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B. Volunteers

  • Provide all volunteers with training, supervision and recognition.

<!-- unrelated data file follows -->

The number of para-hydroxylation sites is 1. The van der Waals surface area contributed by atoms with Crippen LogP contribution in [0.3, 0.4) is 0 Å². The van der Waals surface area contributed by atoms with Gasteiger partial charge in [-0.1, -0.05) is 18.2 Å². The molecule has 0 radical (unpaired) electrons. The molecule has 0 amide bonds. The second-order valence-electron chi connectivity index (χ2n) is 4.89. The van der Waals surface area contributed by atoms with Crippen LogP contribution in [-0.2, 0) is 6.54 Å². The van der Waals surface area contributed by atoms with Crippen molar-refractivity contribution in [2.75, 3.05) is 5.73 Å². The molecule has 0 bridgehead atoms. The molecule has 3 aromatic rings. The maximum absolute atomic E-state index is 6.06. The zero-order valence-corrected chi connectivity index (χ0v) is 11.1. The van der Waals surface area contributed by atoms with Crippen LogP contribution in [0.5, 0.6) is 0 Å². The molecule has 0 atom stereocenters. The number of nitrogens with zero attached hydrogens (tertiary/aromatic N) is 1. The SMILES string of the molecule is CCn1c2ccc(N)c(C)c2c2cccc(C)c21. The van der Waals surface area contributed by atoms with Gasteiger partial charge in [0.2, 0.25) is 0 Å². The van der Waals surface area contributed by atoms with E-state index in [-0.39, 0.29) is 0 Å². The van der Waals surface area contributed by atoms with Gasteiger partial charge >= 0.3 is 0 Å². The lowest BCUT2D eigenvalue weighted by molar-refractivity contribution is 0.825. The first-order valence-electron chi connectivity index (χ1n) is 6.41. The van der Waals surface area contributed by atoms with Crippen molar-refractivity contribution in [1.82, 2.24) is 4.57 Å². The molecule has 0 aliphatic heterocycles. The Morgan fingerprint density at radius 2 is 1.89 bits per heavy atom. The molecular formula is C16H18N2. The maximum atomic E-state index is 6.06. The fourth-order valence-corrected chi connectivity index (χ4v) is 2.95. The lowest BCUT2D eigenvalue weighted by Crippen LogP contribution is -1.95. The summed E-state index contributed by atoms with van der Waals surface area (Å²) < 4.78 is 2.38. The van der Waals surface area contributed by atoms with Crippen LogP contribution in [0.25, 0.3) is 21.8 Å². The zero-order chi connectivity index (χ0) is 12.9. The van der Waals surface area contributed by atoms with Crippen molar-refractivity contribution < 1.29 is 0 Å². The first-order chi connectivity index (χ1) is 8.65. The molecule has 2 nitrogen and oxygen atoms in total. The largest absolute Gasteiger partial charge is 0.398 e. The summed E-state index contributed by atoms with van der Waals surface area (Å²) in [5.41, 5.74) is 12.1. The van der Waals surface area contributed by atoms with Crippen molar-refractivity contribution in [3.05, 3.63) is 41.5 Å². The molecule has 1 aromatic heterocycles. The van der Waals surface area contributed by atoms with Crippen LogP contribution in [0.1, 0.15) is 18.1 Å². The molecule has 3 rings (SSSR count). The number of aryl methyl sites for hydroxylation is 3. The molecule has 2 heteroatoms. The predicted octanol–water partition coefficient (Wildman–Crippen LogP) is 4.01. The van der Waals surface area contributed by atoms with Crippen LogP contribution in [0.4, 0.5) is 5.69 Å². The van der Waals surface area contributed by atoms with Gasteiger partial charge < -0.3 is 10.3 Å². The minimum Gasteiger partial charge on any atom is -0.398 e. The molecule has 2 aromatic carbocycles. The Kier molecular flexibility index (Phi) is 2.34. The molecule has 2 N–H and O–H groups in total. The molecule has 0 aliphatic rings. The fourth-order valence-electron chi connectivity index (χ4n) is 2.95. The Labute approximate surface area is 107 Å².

Volunteers provide tremendous benefits to a land trust and may be one of the organization’s strongest assets. In many organizations, they perform the work that would otherwise be done by paid staff. In other organizations, they reduce the workload on staff and dramatically expand a land trust’s capacity. If not used effectively, however, volunteers can be a drain on the organization and they may feel unrewarded for their efforts. Poorly trained or unsupervised volunteers can even pose liability problems. A land trust that wishes to engage volunteers effectively to accomplish important work should establish a program for recruiting, screening, training, supervising, and recognizing them.